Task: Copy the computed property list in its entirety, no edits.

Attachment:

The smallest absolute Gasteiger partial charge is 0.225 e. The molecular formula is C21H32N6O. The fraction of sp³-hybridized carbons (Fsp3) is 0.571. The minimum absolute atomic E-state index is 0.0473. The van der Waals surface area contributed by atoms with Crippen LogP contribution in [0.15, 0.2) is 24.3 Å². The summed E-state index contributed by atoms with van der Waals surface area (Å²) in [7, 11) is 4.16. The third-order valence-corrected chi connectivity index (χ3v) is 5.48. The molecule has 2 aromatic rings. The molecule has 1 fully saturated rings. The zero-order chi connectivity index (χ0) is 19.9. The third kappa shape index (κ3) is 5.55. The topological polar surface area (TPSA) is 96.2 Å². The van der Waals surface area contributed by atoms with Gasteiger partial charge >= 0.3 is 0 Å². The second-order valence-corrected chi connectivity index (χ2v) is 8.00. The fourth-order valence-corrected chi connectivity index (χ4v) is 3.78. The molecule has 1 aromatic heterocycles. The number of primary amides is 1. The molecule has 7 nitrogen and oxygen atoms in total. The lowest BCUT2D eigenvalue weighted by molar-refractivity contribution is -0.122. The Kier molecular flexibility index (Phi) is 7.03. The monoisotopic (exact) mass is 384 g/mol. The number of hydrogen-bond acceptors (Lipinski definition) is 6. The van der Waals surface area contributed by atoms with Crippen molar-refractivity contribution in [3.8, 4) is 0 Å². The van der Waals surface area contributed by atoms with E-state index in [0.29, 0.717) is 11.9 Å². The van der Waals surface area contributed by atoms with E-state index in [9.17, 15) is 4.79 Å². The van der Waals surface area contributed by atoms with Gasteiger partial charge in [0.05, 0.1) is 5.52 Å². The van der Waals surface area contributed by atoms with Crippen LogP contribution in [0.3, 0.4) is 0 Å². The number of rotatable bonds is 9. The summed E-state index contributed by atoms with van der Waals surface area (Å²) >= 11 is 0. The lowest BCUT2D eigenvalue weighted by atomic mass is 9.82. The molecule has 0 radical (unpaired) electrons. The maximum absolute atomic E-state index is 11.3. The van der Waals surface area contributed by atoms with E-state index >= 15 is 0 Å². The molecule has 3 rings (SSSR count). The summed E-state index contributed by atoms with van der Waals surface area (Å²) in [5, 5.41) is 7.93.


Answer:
The smallest absolute Gasteiger partial charge is 0.225 e. The molecular formula is C21H32N6O. The fraction of sp³-hybridized carbons (Fsp3) is 0.571. The minimum absolute atomic E-state index is 0.0473. The van der Waals surface area contributed by atoms with Crippen LogP contribution in [0.15, 0.2) is 24.3 Å². The summed E-state index contributed by atoms with van der Waals surface area (Å²) in [7, 11) is 4.16. The third-order valence-corrected chi connectivity index (χ3v) is 5.48. The molecule has 2 aromatic rings. The molecule has 1 fully saturated rings. The zero-order chi connectivity index (χ0) is 19.9. The third kappa shape index (κ3) is 5.55. The topological polar surface area (TPSA) is 96.2 Å². The van der Waals surface area contributed by atoms with Gasteiger partial charge >= 0.3 is 0 Å². The second-order valence-corrected chi connectivity index (χ2v) is 8.00. The fourth-order valence-corrected chi connectivity index (χ4v) is 3.78. The molecule has 1 aromatic heterocycles. The number of primary amides is 1. The molecule has 7 nitrogen and oxygen atoms in total. The lowest BCUT2D eigenvalue weighted by molar-refractivity contribution is -0.122. The Kier molecular flexibility index (Phi) is 7.03. The monoisotopic (exact) mass is 384 g/mol. The number of hydrogen-bond acceptors (Lipinski definition) is 6. The van der Waals surface area contributed by atoms with Crippen molar-refractivity contribution in [3.8, 4) is 0 Å². The van der Waals surface area contributed by atoms with E-state index in [0.29, 0.717) is 11.9 Å². The van der Waals surface area contributed by atoms with E-state index in [9.17, 15) is 4.79 Å². The van der Waals surface area contributed by atoms with Gasteiger partial charge in [0.05, 0.1) is 5.52 Å². The van der Waals surface area contributed by atoms with Crippen LogP contribution in [0.3, 0.4) is 0 Å². The number of rotatable bonds is 9. The summed E-state index contributed by atoms with van der Waals surface area (Å²) >= 11 is 0. The lowest BCUT2D eigenvalue weighted by atomic mass is 9.82. The molecule has 0 radical (unpaired) electrons. The maximum absolute atomic E-state index is 11.3. The van der Waals surface area contributed by atoms with E-state index >= 15 is 0 Å². The molecule has 3 rings (SSSR count). The summed E-state index contributed by atoms with van der Waals surface area (Å²) in [5, 5.41) is 7.93.